The first night we were entertained by a dancer/contortionist, a fire eater and a puppet show. It was a good way to end a day of travel. The next day was our day at the festival, and what a day it was. The festival was in town so we took a camel drawn cart in from the camp. That was as close as most of my family came to riding a camel. When it came down to it, only Mr. Smith, Number One Son and Star On Stage were brave enough to try. The rest of us enjoyed the cart.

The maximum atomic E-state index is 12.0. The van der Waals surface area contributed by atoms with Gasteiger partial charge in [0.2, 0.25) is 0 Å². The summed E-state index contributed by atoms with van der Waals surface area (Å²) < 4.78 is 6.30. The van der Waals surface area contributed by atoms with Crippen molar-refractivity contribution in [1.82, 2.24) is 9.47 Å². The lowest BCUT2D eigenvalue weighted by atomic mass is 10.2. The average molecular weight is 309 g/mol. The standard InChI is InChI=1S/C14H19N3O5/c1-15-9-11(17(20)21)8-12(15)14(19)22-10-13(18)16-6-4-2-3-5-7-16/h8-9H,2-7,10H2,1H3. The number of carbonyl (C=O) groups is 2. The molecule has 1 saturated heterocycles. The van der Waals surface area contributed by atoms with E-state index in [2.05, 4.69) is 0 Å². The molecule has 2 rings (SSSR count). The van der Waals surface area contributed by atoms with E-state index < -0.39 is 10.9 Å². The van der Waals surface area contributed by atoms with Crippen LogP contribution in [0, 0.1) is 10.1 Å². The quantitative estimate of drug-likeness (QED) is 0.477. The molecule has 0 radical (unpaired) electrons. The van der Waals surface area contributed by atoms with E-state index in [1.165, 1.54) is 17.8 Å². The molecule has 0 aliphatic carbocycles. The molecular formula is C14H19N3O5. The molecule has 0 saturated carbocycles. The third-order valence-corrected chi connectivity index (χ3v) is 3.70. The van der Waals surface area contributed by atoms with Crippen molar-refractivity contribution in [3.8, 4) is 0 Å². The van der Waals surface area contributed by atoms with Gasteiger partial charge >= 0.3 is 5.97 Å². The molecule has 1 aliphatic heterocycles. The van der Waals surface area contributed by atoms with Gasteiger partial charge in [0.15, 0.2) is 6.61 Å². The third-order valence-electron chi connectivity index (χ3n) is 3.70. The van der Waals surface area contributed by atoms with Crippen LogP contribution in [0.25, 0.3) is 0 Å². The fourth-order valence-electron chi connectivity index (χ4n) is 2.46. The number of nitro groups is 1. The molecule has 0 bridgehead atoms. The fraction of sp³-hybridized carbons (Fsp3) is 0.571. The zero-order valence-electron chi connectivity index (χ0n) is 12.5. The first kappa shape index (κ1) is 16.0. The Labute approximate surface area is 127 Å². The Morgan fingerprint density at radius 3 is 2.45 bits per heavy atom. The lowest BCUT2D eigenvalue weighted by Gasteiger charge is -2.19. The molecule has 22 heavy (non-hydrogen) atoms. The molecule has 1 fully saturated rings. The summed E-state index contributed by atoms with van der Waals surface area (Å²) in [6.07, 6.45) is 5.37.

The festival itself was intense. The crowd was overwhelming and aggressive, everything was for sale and every price was negotiable. As soon as we stepped off the cart we were rushed by a small crowd of vendors eager to be the first ones to dip into our vacation money. Two particularly tricky girls engaged two of my kids, Book Lover and Dennis The Menace, in a harmless conversation while shaking their hands. Before we had regrouped these two girls had flipped their grip and decorated my kid's palms with henna, then informed me that I now owed them Rs. 500 each. Uh...I don't think so. After arguing I agreed to give each of them Rs.50 just to get them to leave. Wrong choice. The sight of me pulling out my purse sent every vendor in a 50 ft. radius into a feeding frenzy. At this point I grabbed my kid's hands and started plowing through the crowd yelling, "No thank you, no thank you, no! One of the women followed us while yelling that I had not paid her, that I had given the money to the wrong person. Such a huge lie. I couldn't believe that this woman was looking right at me saying something that we both knew was a complete and total lie! Unfortunately taking a stand was in direct conflict with the "flight" instinct that had taken control, so I threw a second Rs. 50 at her and ran. Luckily the cavalry (in the form of Mr. Smith) arrived at that point and we were rescued. The rest of the morning was spent wondering through the crowds and just looking at everything. By the time 1 o'clock rolled around we were exhausted so we headed back to camp. Our final tally was: one strangers hand in Book Lover's pocket, 2 empty plastic bags stolen from a pocket in my backpack (ha ha!), Rs. 100 swiped from Number One Son's pocket and a crazy fun morning.